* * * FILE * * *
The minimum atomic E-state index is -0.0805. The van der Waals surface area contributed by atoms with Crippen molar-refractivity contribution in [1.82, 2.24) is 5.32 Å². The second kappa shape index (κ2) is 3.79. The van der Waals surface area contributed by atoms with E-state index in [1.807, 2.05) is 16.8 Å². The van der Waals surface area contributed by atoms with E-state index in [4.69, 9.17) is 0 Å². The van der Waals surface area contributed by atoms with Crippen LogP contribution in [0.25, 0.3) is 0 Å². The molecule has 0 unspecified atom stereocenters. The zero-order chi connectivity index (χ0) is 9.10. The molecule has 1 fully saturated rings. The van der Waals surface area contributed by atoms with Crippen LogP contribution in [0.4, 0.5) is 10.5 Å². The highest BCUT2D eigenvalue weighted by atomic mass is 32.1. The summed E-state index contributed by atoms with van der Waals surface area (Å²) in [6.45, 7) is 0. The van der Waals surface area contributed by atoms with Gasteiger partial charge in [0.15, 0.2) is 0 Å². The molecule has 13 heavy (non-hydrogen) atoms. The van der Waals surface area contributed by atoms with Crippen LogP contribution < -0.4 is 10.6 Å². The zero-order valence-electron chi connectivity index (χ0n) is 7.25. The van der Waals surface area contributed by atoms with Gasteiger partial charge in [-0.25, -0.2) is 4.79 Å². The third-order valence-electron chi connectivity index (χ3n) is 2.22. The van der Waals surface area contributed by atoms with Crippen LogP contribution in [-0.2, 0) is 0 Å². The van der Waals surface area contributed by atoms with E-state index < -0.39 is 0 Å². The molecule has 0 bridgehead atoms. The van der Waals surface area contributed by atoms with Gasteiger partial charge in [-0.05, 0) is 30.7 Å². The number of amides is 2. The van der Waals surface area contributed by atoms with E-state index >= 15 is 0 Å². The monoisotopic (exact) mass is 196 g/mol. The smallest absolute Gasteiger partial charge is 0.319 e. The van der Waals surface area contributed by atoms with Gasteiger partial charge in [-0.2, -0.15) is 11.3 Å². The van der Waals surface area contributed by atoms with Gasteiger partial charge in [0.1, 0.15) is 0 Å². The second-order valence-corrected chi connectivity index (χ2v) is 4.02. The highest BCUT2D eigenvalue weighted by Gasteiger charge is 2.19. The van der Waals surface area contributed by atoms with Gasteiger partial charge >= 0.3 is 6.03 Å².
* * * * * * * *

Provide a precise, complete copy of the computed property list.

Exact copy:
The minimum atomic E-state index is -0.0805. The van der Waals surface area contributed by atoms with Crippen molar-refractivity contribution in [1.82, 2.24) is 5.32 Å². The second kappa shape index (κ2) is 3.79. The van der Waals surface area contributed by atoms with E-state index in [1.807, 2.05) is 16.8 Å². The van der Waals surface area contributed by atoms with E-state index in [4.69, 9.17) is 0 Å². The van der Waals surface area contributed by atoms with Crippen LogP contribution in [0.25, 0.3) is 0 Å². The molecule has 0 unspecified atom stereocenters. The zero-order chi connectivity index (χ0) is 9.10. The molecule has 1 fully saturated rings. The van der Waals surface area contributed by atoms with Crippen LogP contribution in [0.4, 0.5) is 10.5 Å². The highest BCUT2D eigenvalue weighted by atomic mass is 32.1. The summed E-state index contributed by atoms with van der Waals surface area (Å²) in [6.45, 7) is 0. The van der Waals surface area contributed by atoms with Gasteiger partial charge in [0.15, 0.2) is 0 Å². The molecule has 13 heavy (non-hydrogen) atoms. The van der Waals surface area contributed by atoms with Crippen LogP contribution < -0.4 is 10.6 Å². The zero-order valence-electron chi connectivity index (χ0n) is 7.25. The van der Waals surface area contributed by atoms with Gasteiger partial charge in [-0.25, -0.2) is 4.79 Å². The third-order valence-electron chi connectivity index (χ3n) is 2.22. The van der Waals surface area contributed by atoms with Crippen LogP contribution in [-0.2, 0) is 0 Å². The van der Waals surface area contributed by atoms with E-state index < -0.39 is 0 Å². The molecule has 0 bridgehead atoms. The van der Waals surface area contributed by atoms with Gasteiger partial charge in [-0.05, 0) is 30.7 Å². The number of amides is 2. The van der Waals surface area contributed by atoms with E-state index >= 15 is 0 Å². The monoisotopic (exact) mass is 196 g/mol. The smallest absolute Gasteiger partial charge is 0.319 e. The van der Waals surface area contributed by atoms with Gasteiger partial charge in [-0.2, -0.15) is 11.3 Å². The van der Waals surface area contributed by atoms with Gasteiger partial charge in [0.1, 0.15) is 0 Å². The second-order valence-corrected chi connectivity index (χ2v) is 4.02. The highest BCUT2D eigenvalue weighted by Gasteiger charge is 2.19. The van der Waals surface area contributed by atoms with Gasteiger partial charge >= 0.3 is 6.03 Å².